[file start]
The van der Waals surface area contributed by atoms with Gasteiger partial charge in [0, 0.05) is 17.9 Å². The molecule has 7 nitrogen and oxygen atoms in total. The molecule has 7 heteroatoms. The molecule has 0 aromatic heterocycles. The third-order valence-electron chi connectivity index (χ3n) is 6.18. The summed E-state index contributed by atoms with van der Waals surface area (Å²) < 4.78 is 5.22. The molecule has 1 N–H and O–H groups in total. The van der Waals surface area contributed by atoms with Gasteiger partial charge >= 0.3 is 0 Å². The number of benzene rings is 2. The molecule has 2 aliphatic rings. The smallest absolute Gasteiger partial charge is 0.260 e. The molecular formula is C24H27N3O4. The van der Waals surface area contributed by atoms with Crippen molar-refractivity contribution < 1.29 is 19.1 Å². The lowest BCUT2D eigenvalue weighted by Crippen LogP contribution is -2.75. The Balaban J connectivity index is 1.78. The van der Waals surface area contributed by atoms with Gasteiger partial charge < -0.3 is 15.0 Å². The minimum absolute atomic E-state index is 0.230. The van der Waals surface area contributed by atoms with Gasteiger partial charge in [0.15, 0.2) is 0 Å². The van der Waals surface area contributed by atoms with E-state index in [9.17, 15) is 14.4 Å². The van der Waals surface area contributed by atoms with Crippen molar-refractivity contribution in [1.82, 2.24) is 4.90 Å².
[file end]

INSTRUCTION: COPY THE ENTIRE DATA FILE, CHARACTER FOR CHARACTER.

The van der Waals surface area contributed by atoms with Gasteiger partial charge in [0, 0.05) is 17.9 Å². The molecule has 7 nitrogen and oxygen atoms in total. The molecule has 7 heteroatoms. The molecule has 0 aromatic heterocycles. The third-order valence-electron chi connectivity index (χ3n) is 6.18. The summed E-state index contributed by atoms with van der Waals surface area (Å²) < 4.78 is 5.22. The molecule has 1 N–H and O–H groups in total. The van der Waals surface area contributed by atoms with Gasteiger partial charge >= 0.3 is 0 Å². The number of benzene rings is 2. The molecule has 2 aliphatic rings. The smallest absolute Gasteiger partial charge is 0.260 e. The molecular formula is C24H27N3O4. The van der Waals surface area contributed by atoms with Crippen molar-refractivity contribution < 1.29 is 19.1 Å². The lowest BCUT2D eigenvalue weighted by Crippen LogP contribution is -2.75. The Balaban J connectivity index is 1.78. The van der Waals surface area contributed by atoms with Gasteiger partial charge < -0.3 is 15.0 Å². The minimum absolute atomic E-state index is 0.230. The van der Waals surface area contributed by atoms with Gasteiger partial charge in [0.15, 0.2) is 0 Å². The van der Waals surface area contributed by atoms with E-state index in [9.17, 15) is 14.4 Å². The van der Waals surface area contributed by atoms with Crippen molar-refractivity contribution in [1.82, 2.24) is 4.90 Å².